Over the past few weeks, I have developed a rhythm here at New Classrooms. My two co-interns and I have been quickly making our way through the math assessment editing. Our process begins with an assessment tracker, which notes the status of each assessment question and allows us to track which questions still need to be coded into the software. Once one of us codes a question, we send it over to one of the other two co-interns, who does the problem from the perspective of a student in middle school student, and then that intern edits it. Next, we send it on to our supervisors who do a final editing before publishing.
I have gained a strong feeling of ownership over the work I have been doing in this position. With each question that I work on, I have the power to enable a student to understand or reinforce one’s understanding of a mathematical concept. I need to write in the feedback for a student who might get the answer wrong, and that requires an understanding and articulate explanation of the mathematical concept. I feel really lucky to be immersed in these mathematical concepts before I continue my path to being an elementary school educator. I am learning how to give feedback and guide students through difficult math concepts, and I am also relearning these concepts myself. I am also noticing which concepts have stuck with me throughout my own schooling and which have not, and trying to determine which teaching methods were effective and which were less effective when I was a student. As my student teaching becomes closer and closer, I picture myself teaching the mathematics concepts and lessons on which I am working at New Classrooms, and I know that this is a preparation for which I am very grateful.
In addition to learning about the inner workings of creating math assessment content, I have also learned an immense amount about what goes on inside a non-profit organization and start-up. Our supervisor recently gave us (the co-interns and I) an overview of the different branches of the organization, revealing to us the ways in which the organization functions like a beehive, as one of my co-interns put it, with everyone doing a small share of work to allow it to function cohesively. This is something I’ve noticed specifically at our weekly academic team meetings as well. The first fifteen minutes of the meetings is a time for members of the team to update the rest of the group on their various projects. I am always excited by the fact that everyone in that room is working in smaller groups on different projects to come together for the greater project that makes up the academic team.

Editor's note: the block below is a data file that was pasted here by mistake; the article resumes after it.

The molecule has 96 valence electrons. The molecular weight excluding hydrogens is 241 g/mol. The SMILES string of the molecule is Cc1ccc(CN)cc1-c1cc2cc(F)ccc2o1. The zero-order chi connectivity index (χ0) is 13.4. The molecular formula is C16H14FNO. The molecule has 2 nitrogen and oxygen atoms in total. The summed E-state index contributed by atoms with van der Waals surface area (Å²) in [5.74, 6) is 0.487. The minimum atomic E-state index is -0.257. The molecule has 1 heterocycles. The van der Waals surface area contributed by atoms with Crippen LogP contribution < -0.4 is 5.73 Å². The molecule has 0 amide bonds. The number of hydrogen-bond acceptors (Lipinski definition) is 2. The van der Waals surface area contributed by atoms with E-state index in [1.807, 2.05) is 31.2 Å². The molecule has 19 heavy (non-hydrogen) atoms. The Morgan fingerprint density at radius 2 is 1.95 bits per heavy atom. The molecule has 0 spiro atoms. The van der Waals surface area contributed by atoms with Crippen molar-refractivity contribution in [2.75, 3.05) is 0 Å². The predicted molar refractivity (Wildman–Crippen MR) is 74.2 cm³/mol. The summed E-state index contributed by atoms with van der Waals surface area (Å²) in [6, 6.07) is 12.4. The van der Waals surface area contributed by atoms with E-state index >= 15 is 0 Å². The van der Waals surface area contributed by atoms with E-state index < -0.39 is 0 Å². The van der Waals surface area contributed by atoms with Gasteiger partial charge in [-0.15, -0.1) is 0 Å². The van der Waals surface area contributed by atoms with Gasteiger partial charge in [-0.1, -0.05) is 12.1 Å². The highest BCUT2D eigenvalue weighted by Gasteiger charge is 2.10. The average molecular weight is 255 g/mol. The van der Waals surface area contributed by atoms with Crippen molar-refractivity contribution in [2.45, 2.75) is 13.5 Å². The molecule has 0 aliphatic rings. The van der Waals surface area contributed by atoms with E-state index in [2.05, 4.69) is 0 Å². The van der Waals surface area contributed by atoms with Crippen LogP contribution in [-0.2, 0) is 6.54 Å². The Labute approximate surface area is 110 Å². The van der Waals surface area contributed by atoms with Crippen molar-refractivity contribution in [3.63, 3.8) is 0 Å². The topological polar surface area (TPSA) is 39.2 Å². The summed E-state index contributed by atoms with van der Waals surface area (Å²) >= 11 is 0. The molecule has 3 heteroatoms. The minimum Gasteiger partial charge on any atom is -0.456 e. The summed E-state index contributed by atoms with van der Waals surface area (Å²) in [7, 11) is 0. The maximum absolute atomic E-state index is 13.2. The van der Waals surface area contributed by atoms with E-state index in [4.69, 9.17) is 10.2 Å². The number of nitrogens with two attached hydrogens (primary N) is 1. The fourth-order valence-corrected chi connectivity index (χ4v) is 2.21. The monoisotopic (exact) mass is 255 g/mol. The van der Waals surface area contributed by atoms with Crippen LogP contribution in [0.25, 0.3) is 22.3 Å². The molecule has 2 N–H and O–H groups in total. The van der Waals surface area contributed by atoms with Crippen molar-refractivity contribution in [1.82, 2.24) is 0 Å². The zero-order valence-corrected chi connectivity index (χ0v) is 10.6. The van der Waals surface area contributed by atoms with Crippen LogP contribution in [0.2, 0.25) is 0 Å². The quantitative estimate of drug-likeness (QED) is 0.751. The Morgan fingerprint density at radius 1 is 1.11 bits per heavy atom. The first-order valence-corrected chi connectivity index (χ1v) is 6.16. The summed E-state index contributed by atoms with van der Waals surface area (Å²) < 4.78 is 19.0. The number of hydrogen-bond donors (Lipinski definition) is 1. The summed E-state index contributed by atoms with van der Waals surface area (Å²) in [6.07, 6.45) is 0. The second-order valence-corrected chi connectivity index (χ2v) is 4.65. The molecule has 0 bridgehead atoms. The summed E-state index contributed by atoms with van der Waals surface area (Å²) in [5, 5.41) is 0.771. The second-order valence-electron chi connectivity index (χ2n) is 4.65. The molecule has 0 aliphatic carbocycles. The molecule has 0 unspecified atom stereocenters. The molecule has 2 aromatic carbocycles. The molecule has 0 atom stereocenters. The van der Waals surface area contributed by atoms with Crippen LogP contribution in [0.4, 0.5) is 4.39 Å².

I have also been grappling with the role of money in a non-profit startup like one. It is extremely costly and labor-intensive produce the lesson plans, human resources, and materials for schools, and the main form of funds for New Classrooms comes from investors and donors. This means that we as an organization are often beholden to the desires and visions of those donating. This has pros and cons. Many of the people who donate money do so because they appreciate the work of the organization and their goals do not differ with our own. At the same time, receiving conditional donations does not always allow an organization to expand in ways it wishes or thinks is best. I am interested in thinking, over the next few weeks of my internship, of ways that funds can be brought in without being tied to people. Another issue is that in order to provide programming, schools need to be able to pay for our product. However, one of the greatest issues in education today is the uneven distribution of resources among public schools. Therefore, I would like to look more into the types of schools that have the ability to purchase the New Classrooms product and which schools get left behind in this. I am interested in figuring out ways for us to be more accessible to all schools, given the effectiveness of the personalized education product that New Classrooms sells. I plan on discussing these questions with coworkers who have worked at New Classrooms and as educators in public schools, as I am sure that many of them have come across these questions as well. In the next few weeks, I may work on some different projects with some of the other employees here. I expect to get see what goes on in the actual lesson planning, rather than just the assessment questions, or “exit slips,” as they are called here. I look forward to working with more people here and getting to know other parts of the organization.